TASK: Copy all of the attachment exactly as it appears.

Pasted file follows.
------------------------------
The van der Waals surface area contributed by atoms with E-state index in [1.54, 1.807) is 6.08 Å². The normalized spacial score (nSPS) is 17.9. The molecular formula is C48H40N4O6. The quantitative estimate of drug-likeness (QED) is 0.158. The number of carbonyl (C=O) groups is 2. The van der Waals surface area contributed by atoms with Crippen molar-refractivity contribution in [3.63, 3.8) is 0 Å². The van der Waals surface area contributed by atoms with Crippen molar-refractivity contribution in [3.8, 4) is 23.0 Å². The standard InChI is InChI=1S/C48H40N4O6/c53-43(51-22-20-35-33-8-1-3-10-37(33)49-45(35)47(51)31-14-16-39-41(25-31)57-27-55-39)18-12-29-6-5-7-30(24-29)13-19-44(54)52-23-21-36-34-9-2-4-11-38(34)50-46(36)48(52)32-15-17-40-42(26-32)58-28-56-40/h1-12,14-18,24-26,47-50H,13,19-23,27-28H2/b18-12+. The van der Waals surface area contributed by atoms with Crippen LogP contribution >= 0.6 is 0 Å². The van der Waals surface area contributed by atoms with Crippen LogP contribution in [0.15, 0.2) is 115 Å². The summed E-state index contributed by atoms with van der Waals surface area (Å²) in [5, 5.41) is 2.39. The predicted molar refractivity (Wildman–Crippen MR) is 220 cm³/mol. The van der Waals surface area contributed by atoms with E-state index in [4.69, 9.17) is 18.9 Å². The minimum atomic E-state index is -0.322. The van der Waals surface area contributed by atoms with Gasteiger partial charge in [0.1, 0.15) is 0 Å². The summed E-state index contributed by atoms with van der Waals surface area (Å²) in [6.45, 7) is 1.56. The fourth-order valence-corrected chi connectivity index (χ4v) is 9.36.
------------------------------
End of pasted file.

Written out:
The van der Waals surface area contributed by atoms with E-state index in [1.54, 1.807) is 6.08 Å². The normalized spacial score (nSPS) is 17.9. The molecular formula is C48H40N4O6. The quantitative estimate of drug-likeness (QED) is 0.158. The number of carbonyl (C=O) groups is 2. The van der Waals surface area contributed by atoms with Crippen molar-refractivity contribution in [3.63, 3.8) is 0 Å². The van der Waals surface area contributed by atoms with Crippen molar-refractivity contribution in [3.8, 4) is 23.0 Å². The standard InChI is InChI=1S/C48H40N4O6/c53-43(51-22-20-35-33-8-1-3-10-37(33)49-45(35)47(51)31-14-16-39-41(25-31)57-27-55-39)18-12-29-6-5-7-30(24-29)13-19-44(54)52-23-21-36-34-9-2-4-11-38(34)50-46(36)48(52)32-15-17-40-42(26-32)58-28-56-40/h1-12,14-18,24-26,47-50H,13,19-23,27-28H2/b18-12+. The van der Waals surface area contributed by atoms with Crippen LogP contribution >= 0.6 is 0 Å². The van der Waals surface area contributed by atoms with Crippen LogP contribution in [0.15, 0.2) is 115 Å². The summed E-state index contributed by atoms with van der Waals surface area (Å²) in [5, 5.41) is 2.39. The predicted molar refractivity (Wildman–Crippen MR) is 220 cm³/mol. The van der Waals surface area contributed by atoms with E-state index in [4.69, 9.17) is 18.9 Å². The minimum atomic E-state index is -0.322. The van der Waals surface area contributed by atoms with Gasteiger partial charge in [0.1, 0.15) is 0 Å². The summed E-state index contributed by atoms with van der Waals surface area (Å²) in [6.45, 7) is 1.56. The fourth-order valence-corrected chi connectivity index (χ4v) is 9.36.